Atlantic, £20, 288pp. £18 from the Independent Bookshop: 08430 600 030

Zero-Sum World, By Gideon Rachman

Who knows Britain who only Britain knows? The parochialism of our Westminster-Whitehall obsessions of our commentariat is a cause for despair. Justin Webb, the amiable BBC Today presenter, boasted at a charity lunch that he could not name the German foreign minister and dismissed the European Union as a lot of uninteresting people from Luxembourg. Webb has written a fine book on America, as has his fellow Today presenter, Jim Naughtie. But Europe? The world? Nein danke.

The best and the brightest in Whitehall are slowly coaching David Cameron into the realities of Europe and world power. His defence treaty with Sarkozy follows Tony Blair's reversal of British defence isolationism. It will be slow incremental progress but Europe, under Anglo-French leadership, is taking defence and foreign policy seriously.

So this is an important, timely book by one of Britain's best-placed observers of the shifting tectonic plates of the 21st century. It should be obligatory reading for all interested in what is happening beyond our shores. There are plenty of single-issue, or one-country campaigns that have experts. Gideon Rachman is one of the few writers prepared to attempt a synthesis and develop a narrative on the extraordinary acceleration of geopolitics in the past 30 years. He appears to have read every significant book (in English) and talked to key players as he patrolled the world as one of our most serious journalists on foreign affairs.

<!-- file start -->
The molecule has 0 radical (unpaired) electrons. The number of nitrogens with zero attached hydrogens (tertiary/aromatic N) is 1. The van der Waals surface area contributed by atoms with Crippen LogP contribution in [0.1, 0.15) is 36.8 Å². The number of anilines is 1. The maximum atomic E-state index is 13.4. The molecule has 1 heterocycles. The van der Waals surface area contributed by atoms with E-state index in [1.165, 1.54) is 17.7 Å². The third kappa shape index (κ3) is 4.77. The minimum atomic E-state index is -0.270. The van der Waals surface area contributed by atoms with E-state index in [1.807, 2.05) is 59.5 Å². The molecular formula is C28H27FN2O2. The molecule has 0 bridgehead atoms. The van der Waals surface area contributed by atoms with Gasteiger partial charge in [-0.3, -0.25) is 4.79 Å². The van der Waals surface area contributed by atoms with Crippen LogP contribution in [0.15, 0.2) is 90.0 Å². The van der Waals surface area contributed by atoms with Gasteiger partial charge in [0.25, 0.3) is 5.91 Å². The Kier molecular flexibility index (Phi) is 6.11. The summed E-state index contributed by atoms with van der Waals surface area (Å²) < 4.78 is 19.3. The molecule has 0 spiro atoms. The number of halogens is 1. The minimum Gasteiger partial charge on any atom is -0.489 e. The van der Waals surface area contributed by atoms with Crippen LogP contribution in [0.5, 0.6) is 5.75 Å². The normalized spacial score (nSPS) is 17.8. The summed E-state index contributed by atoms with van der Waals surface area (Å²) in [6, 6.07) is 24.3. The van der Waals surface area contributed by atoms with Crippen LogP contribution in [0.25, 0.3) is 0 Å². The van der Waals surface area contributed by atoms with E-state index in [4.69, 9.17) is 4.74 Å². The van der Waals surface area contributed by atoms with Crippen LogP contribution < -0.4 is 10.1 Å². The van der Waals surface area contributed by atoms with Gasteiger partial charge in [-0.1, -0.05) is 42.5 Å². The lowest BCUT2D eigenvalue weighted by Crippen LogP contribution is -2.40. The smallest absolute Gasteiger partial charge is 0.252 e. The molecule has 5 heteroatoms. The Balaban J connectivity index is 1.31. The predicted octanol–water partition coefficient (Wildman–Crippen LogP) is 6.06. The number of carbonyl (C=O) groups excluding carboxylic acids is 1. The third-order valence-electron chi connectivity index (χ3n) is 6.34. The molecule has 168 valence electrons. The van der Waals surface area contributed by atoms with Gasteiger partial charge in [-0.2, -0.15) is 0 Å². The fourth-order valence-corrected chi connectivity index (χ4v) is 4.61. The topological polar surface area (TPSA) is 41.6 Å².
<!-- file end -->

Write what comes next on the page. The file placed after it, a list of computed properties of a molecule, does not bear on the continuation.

Like a Frenchman, he divides his history and argument into three. He describes the Age of Transformation, starting in 1978 with the rise to power of Deng in China and Thatcher in Britain – both free-market revolutionaries. This epoch ends in 1991 with Sovietism and Latin American military regimes dismantled, and the US resplendent as it unites the world to kick Saddam out of Kuwait.

Rachman ignores the social upheavals of the Polish, South African, Brazilian and South Korean working class, organised in democratic trade unions. They used classic mechanisms like general strikes, factory occupations, and alliances with progressive intellectuals to rid themselves of authoritarian political systems. As an Economist and FT writer, and a Thatcher generation child, he is not much interested in the needs of workers.